A child attending a public school in northern Polk County receives a backpack each Friday filled with canned goods and fresh foods as part of the kidsPACK program, but he doesn’t take it inside his house when he gets home.
“(He) has a hole in his yard and he puts his food in it and puts a kind of planted pot on top of it because he lives with his father, who will not allow him to let (school officials) know there’s no food in the house,” said Patty Strickland, the director of Polk’s kidsPACK program. “So he has to wait until his father either leaves or goes to sleep. That’s reality for him. But he’s still able to eat because the school has notified us to this situation … some of the conditions that these children live in will just break your heart.”
Strickland gave a report to the Polk County School Board on Tuesday about kidsPACK, a non-profit organization supported by community leaders, corporate sponsors and volunteers “dedicated to feeding disadvantaged children” by giving them food-filled backpacks to bridge the gap between when they eat free breakfasts and lunches at school during the week.
Strickland said the number of students participating in the program has quadrupled in the last four years. During the 2018-2019 school year, they served 1,100 students and now have nearly 4,000 at 81 schools – half of all Polk County public schools, including charter schools.
In Lakeland, 29 schools participate.
Strickland explained that parents don’t sign the kids up for the program; schools notify the district’s HEARTH program, which helps homeless children. KidsPack officials aren’t given a name or any identifying information – only that there is a child in need. Strickland then ensures that they have the funding to feed that child and any siblings for the entirety of the school year — $428 a school year. That includes buying food, paying for gas to deliver the backpacks and a small administrative cost. A small army of volunteers stuffs the backpacks each week.
“One of the things that we don’t want to do is we do not want to start a child into a feeding program where they become very dependent upon that food on the weekend or holidays and then say, ‘Oh, I don’t have money to buy the food,’ ” Strickland said.
The program buys some food in bulk directly from large companies like ConAgra, which makes and sells products under various brand names that are available in supermarkets, restaurants, and food service establishments.
But with food prices rising in the last year, some companies have cut back the amount they sell, and delivery dates get pushed back.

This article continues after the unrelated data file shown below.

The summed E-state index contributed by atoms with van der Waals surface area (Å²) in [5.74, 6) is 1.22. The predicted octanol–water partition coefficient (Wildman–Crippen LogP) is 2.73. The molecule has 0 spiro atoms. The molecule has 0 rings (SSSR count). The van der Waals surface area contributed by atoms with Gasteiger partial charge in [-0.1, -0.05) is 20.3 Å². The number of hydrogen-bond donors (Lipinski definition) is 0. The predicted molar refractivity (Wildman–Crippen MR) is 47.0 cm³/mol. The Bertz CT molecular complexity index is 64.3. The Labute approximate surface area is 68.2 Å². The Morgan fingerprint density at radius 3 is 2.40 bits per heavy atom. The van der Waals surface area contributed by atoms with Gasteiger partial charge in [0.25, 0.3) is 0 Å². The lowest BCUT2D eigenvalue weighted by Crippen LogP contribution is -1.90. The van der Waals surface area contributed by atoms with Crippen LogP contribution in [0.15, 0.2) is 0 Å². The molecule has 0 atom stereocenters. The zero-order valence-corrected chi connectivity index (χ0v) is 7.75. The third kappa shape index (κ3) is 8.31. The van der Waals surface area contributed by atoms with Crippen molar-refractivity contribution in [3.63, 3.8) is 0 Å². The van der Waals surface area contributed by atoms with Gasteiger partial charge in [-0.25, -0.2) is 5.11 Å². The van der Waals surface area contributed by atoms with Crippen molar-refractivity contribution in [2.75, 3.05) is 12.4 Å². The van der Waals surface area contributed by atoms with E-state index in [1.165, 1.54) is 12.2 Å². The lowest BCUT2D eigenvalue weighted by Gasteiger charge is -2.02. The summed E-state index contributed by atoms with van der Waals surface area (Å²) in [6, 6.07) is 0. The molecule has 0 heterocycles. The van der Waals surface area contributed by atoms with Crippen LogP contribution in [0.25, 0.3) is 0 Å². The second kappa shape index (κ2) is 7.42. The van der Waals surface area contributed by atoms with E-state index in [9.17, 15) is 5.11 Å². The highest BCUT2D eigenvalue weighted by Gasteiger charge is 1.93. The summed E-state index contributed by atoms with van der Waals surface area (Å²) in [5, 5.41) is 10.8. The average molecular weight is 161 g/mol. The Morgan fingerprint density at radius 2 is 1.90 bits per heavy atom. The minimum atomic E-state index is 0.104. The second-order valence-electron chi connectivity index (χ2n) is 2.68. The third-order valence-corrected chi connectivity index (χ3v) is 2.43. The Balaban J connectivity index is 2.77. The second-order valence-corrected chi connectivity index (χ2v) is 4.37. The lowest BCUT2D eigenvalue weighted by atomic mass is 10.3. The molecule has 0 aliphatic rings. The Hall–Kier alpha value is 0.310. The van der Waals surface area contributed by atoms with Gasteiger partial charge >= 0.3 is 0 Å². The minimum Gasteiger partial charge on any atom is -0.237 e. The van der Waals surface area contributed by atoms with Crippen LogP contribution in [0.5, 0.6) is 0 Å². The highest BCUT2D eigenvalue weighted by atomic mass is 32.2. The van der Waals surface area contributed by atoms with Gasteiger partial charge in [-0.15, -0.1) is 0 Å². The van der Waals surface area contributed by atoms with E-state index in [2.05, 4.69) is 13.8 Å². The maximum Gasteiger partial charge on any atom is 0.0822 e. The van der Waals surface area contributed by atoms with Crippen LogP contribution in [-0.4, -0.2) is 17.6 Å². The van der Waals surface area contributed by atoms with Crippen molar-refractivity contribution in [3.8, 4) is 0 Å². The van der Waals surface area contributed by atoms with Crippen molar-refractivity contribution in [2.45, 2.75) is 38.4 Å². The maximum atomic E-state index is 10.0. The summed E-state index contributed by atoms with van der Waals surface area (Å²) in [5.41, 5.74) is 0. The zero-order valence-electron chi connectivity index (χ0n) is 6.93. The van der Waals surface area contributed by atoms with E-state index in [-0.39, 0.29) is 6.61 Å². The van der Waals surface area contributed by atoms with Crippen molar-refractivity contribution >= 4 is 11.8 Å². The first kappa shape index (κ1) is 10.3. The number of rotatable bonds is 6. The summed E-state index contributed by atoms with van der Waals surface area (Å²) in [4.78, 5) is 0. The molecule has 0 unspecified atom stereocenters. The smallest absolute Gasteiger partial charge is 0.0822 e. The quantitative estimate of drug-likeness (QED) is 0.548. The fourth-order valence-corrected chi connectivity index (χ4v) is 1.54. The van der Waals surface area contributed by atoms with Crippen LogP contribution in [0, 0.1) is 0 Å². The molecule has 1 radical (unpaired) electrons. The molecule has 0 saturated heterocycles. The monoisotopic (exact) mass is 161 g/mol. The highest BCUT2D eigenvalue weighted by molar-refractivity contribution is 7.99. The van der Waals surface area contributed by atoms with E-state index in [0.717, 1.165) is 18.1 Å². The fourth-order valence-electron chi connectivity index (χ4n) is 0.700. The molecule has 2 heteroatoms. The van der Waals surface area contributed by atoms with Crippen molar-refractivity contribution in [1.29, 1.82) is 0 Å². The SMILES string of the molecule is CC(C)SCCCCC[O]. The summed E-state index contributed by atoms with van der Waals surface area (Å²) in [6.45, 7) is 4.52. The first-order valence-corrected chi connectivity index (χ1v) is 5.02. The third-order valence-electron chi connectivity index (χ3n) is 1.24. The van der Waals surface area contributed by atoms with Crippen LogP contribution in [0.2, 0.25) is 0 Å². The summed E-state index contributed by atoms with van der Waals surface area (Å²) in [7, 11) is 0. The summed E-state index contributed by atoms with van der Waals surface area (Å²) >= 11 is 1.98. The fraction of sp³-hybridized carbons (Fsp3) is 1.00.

“Two weeks ago they sent me 800 cases of 12 and we’re feeding almost 4000 children, so it’s not happening,” Strickland said. “So, basically, what we do is at that point is send (word) out to the community and say, ‘Can you go to the grocery store? Can you go wherever you shop and pick up Chef Boyardee?’ ”
Rising costs on most consumer goods has had a ripple effect that Strickland said has caused the increase in the number of children they serve. A family in Lake Wales has to send their children to school for a shower because they don’t have running water at home. Apartment and home prices have soared, forcing some people out of their homes.
“Just two weeks ago, I had a call from a school that a mother lost where they were living because the rent had increased by $500 and they could not afford it,” Strickland said. “It was a mom and five children, which are now living in a car, and asked if we can help. These are situations that you and I don’t even think is possible … It’s not our reality, but it is the children and the families’ that they live in.”
School Board members Lisa Miller and Kay Fields both said they knew of volunteers who could help pack backpacks. Miller said special education students who are transitioning out of the school system and into adulthood need job training skills and would be happy to pitch in, while Fields said students at Girls Inc., a nonprofit that she operates, could also volunteer.
“The bottom line is that God has always provided an avenue and I have to say one thing about Polk County — it is always the most giving, committed to our children of anybody I’ve ever seen,” Strickland said. “And one of the things that I always tell people – and I am very adamant about this — just because I feed them does not mean these children will succeed. But if I can feed their fuel in their tummy, and the schools can feed their minds, these children have a way out of poverty. It has to be both.”
Strickland referred them, anyone who wants to donate and anyone who wants to help stuff backpacks to go to the organization’s website, https://www.kidspack.org/
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